Cyclone Harold Emergency Appeal

As Cyclone Harold bears down on the pacific, it threatens to destroy everything in its path.

You can provide urgent food supplies and emergency housing.

Please make an emergency donation now to save children in the path of Cyclone Harold in Vanuatu and Fiji.

Emergency Appeal for children caught in Cyclone Harold's path of destruction

Category 5 Cyclone Harold has already killed 27 people in the neighbouring Solomon Islands. Now 235km winds have destroyed homes and food supplies in Vanuatu, and the storm is headed to Fiji tonight.

"Flights are grounded due to COVID-19 and medical supplies are limited. Phone lines are down, roofs have blown off houses and buildings destroyed."

The storm has left debris littering the ground, destroyed homes and collapsed buildings. Whilst the local community comes to terms with the COVID-19 lockdown they now face the threat of the virus without shelter, food, or soap and water.

Our teams are assessing the situation and are on standby. Children desperately need your help now to get urgent shelter and sanitation supplies.

This disaster could not have come at a worse time for our Pacific Island neighbour. Like us, they are in a state of emergency, fighting their own battle against the COVID-19 pandemic. Children are extremely vulnerable right now and need your help.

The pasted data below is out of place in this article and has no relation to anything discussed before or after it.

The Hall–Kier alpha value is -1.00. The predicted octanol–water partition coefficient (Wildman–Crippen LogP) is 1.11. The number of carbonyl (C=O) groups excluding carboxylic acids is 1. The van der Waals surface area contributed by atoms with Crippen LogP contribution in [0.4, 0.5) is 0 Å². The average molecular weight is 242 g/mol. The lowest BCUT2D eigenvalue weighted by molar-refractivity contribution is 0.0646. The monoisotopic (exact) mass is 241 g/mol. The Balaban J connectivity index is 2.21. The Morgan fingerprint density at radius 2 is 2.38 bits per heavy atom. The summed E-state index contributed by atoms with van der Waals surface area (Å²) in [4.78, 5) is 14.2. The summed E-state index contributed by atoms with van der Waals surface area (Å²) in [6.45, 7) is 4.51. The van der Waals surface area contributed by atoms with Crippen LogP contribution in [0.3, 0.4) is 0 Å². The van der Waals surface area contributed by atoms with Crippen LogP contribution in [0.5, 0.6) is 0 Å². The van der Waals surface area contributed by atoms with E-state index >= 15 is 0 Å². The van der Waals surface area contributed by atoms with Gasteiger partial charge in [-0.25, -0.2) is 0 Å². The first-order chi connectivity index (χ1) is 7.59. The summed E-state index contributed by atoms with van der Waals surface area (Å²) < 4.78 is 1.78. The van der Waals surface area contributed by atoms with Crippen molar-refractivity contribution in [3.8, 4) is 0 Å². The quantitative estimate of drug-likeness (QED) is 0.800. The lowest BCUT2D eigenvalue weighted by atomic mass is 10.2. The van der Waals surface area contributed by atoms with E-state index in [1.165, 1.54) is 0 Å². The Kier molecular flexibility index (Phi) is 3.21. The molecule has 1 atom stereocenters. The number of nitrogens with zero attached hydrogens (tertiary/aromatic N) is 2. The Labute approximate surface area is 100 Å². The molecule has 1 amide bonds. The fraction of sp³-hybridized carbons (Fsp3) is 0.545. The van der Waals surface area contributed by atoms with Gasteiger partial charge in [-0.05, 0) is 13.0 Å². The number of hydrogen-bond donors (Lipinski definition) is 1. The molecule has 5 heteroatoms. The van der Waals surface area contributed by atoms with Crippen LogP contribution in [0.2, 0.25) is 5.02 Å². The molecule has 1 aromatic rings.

A State of Emergency was declared by Vanuatu's President on March 26th in response to the COVID-19 pandemic, but there has been indication that the TC Harold response may see a change to the government's state of emergency. So far, Vanuatu has not reported any cases of COVID-19.

Save the Children NZ Chief Executive Heidi Coetzee said, “The COVID-19 tragedy has affected many lives, and as always, children are the most vulnerable in crisis situations. Our international staff are working on the ground to assess what’s needed to prepare for landfall of the cyclone and how we can best assist. We’re expecting that people's houses will be destroyed, their crops will be wiped out, heavy flooding will contaminate their water. It could be an unprecedented humanitarian response.”

“The risk is that if everyone needs to congregate together in shelters or churches, those that unknowingly have COVID-19 will pass it to those close them. This could see COVID-19 spread like wildfire through the community. Also, with all the stress and trauma caused by the cyclone, domestic violence may see an increase in the weeks following.”

Kali in front of the remains of his home, destroyed by the last Category 5 Cyclone to hit Vanuatu in 2015, Cyclone Pam.